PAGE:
France, in Western Europe, encompasses medieval cities, alpine villages and Mediterranean beaches. Paris, its capital, is famed for its fashion houses, classical art museums including the Louvre and monuments like the Eiffel Tower. The country is also renowned for its wines and sophisticated cuisine. Lascaux’s ancient cave drawings, Lyon’s Roman Theater and the vast Palace of Versailles attest to its rich history. Northern highlights include the Loire Valley’s majestic chateaux; Normandy’s WWII sites and iconic Mont-St-Michel; WWI Western Front battlefields; and Brittany’s rugged coast. To the east are German-influenced architecture and food, and the French Alps’ ski resorts. In the south, Provence is home to lavender fields, and the Riviera glitters with glamorous towns and beaches. Bordeaux and Burgundy produce renowned wines, while Champagne gives the bubbly stuff its name. Along with cheeses such as Camembert, Brie and Roquefort, local fare includes Brittany’s crêpes and Burgundy’s coq au vin.
Food Must Try
A fresh baguette is possibly the most iconic French food.
The bread is just as delicious by itself as it is with a traditional French cheese such as gruyère or brie.
If you’re in Paris, try Le Grenier à Pain; the bakery won this year’s Grand Prix de la Baguette
(Paris’s best baguette competition).
Crème brûlée is a favorite French dessert.
Once you crack the thin hard caramel shell and dip your spoon into the creamy custard below,
there’s no going back.
The French version of a grilled cheese sandwich, the croque-monsieur
Features jambon (ham) and melted gruyère cheese on the inside,
with rich béchamel sauce oozing out all over the sandwich.
The Eiffel Tower is a wrought iron lattice tower on the Champ de Mars in Paris, France. It is named after the engineer Gustave Eiffel, whose company designed and built the tower.
Constructed from 1887–89 as the entrance to the 1889 World’s Fair, it was initially criticized by some of France’s leading artists and intellectuals for its design, but it has become a global cultural icon of France and one of the most recognizable structures in the world. The Eiffel Tower is the most-visited paid monument in the world; 6.91 million people ascended it in 2015.
The tower is 324 meters (1,063 ft.) tall, about the same height as an 81-storey building, and the tallest structure in Paris. Its base is square, measuring 125 meters (410 ft.) on each side. During its construction, the Eiffel Tower surpassed the Washington Monument to become the tallest man-made structure in the world, a title it held for 41 years until the Chrysler Building in New York City was finished in 1930. Due to the addition of a broadcasting aerial at the top of the tower in 1957, it is now taller than the Chrysler Building by 5.2 meters (17 ft.). Excluding transmitters, the Eiffel Tower is the second-tallest structure in France after the Millau Viaduct.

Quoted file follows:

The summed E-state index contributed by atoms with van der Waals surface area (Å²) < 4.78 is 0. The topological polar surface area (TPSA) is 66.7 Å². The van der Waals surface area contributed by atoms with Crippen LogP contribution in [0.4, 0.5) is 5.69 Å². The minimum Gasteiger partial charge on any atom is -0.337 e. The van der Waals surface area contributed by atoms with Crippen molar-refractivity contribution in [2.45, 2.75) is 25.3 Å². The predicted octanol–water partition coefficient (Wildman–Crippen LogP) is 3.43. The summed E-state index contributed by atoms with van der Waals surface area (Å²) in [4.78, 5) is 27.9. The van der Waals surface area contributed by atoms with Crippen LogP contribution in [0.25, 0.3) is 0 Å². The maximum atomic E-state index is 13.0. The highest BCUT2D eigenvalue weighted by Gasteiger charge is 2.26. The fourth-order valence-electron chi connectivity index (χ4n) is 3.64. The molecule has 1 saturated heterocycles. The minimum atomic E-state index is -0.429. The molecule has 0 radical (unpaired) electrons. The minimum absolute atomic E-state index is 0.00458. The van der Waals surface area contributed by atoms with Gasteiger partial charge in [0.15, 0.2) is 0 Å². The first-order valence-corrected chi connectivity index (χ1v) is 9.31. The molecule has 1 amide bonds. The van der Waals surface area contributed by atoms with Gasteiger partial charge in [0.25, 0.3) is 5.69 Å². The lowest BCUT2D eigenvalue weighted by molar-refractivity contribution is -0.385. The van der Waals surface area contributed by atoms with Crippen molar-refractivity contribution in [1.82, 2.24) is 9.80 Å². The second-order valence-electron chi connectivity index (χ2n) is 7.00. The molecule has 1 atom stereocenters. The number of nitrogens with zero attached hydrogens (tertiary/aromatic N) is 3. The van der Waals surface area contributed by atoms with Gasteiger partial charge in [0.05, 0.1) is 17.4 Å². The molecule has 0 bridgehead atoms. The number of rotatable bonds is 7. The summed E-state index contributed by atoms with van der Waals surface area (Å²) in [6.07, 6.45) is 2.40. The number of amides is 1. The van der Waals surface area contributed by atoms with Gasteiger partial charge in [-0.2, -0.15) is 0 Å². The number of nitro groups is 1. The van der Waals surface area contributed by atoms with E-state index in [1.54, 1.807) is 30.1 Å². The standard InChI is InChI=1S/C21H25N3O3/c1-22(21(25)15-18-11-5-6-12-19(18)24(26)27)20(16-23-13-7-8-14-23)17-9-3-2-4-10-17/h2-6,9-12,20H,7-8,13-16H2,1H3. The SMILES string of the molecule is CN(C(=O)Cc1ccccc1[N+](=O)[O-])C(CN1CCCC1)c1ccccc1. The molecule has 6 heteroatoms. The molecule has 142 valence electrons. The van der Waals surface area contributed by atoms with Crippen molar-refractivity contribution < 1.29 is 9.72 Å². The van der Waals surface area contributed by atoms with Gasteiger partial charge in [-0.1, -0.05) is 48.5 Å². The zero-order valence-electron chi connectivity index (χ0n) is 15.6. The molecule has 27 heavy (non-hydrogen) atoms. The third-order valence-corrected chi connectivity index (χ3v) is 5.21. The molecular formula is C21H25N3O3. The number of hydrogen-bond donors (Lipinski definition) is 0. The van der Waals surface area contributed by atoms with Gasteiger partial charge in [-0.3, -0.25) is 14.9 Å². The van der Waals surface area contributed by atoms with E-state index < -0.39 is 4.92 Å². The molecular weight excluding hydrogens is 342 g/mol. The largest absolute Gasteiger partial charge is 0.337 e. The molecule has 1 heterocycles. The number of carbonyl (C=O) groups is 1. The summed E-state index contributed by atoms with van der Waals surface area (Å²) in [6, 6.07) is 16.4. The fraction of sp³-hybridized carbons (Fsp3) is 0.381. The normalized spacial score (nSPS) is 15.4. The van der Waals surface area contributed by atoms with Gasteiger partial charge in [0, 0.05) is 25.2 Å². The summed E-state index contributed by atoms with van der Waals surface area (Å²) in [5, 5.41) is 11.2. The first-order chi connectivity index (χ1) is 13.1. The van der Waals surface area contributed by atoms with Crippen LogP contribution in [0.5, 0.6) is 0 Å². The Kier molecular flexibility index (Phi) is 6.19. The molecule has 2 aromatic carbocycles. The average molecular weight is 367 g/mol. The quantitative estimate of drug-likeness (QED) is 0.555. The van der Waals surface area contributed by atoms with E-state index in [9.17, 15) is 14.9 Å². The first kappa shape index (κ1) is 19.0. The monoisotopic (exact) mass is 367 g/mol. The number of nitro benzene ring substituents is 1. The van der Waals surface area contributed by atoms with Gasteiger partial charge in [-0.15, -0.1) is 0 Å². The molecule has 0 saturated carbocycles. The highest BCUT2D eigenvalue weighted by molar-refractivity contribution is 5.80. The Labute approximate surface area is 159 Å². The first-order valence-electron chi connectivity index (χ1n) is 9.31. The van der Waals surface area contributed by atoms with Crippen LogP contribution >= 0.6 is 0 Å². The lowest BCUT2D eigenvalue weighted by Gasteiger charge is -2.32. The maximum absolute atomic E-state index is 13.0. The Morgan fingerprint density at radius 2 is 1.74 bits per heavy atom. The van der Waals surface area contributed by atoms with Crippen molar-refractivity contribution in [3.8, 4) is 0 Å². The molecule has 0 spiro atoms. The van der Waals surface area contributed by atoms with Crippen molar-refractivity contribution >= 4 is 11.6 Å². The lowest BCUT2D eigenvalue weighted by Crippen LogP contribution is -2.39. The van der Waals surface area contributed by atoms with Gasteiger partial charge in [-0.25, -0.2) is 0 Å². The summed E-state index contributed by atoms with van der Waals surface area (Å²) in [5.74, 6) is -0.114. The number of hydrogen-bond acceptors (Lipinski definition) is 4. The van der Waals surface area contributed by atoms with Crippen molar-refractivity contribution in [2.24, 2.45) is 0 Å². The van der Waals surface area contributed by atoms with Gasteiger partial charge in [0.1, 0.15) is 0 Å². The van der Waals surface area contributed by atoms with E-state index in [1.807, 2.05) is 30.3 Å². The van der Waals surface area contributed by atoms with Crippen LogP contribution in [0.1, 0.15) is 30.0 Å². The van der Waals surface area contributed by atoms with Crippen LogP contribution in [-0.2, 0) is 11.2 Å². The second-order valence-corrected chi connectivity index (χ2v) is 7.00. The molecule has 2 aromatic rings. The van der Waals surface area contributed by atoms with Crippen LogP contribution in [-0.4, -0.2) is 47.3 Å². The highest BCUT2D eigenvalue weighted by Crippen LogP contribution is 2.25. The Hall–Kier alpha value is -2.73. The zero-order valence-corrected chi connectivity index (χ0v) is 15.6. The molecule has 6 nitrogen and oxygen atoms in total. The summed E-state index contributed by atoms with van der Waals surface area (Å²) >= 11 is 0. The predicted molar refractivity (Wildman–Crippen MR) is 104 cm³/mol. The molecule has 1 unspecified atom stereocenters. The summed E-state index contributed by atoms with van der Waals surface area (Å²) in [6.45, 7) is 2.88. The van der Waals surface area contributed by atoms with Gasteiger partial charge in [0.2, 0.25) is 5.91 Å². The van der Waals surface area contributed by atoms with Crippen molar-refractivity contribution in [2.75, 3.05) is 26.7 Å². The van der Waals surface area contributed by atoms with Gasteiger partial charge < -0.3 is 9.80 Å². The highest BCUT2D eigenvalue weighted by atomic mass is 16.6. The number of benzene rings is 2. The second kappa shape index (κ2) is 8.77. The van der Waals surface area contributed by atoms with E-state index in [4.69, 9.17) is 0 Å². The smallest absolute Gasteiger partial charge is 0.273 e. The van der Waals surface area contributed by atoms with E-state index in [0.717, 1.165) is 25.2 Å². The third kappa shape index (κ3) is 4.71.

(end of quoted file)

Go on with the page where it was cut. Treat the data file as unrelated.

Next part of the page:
Notre-Dame de Paris meaning “Our Lady of Paris”, also known as Notre-Dame Cathedral or simply Notre-Dame, is a medieval Catholic cathedral on the Île de la Cité in the fourth arrondissement of Paris, France. The cathedral is widely considered to be one of the finest examples of French Gothic architecture, and it is among the largest and most well-known church buildings in the world. The naturalism of its sculptures and stained glass serve to contrast it with earlier Romanesque architecture.
As the cathedral of the Archdiocese of Paris, Notre-Dame contains the cathedra of the Archbishop of Paris, currently Cardinal André Vingt-Trois. The cathedral treasury contains a reliquary, which houses some of Catholicism’s most important relics, including the purported Crown of Thorns, a fragment of the True Cross, and one of the Holy Nails.
The French Riviera is the Mediterranean coast of southeastern France. It includes famously glamorous beach resorts such as Saint-Tropez and Cannes, and the independent microstate of Monaco. A health retreat in the 18th century, the area later attracted aristocrats, artists and the 1960s “jet set.” Today it’s an established holiday destination, with paths connecting many coastal villages and towns.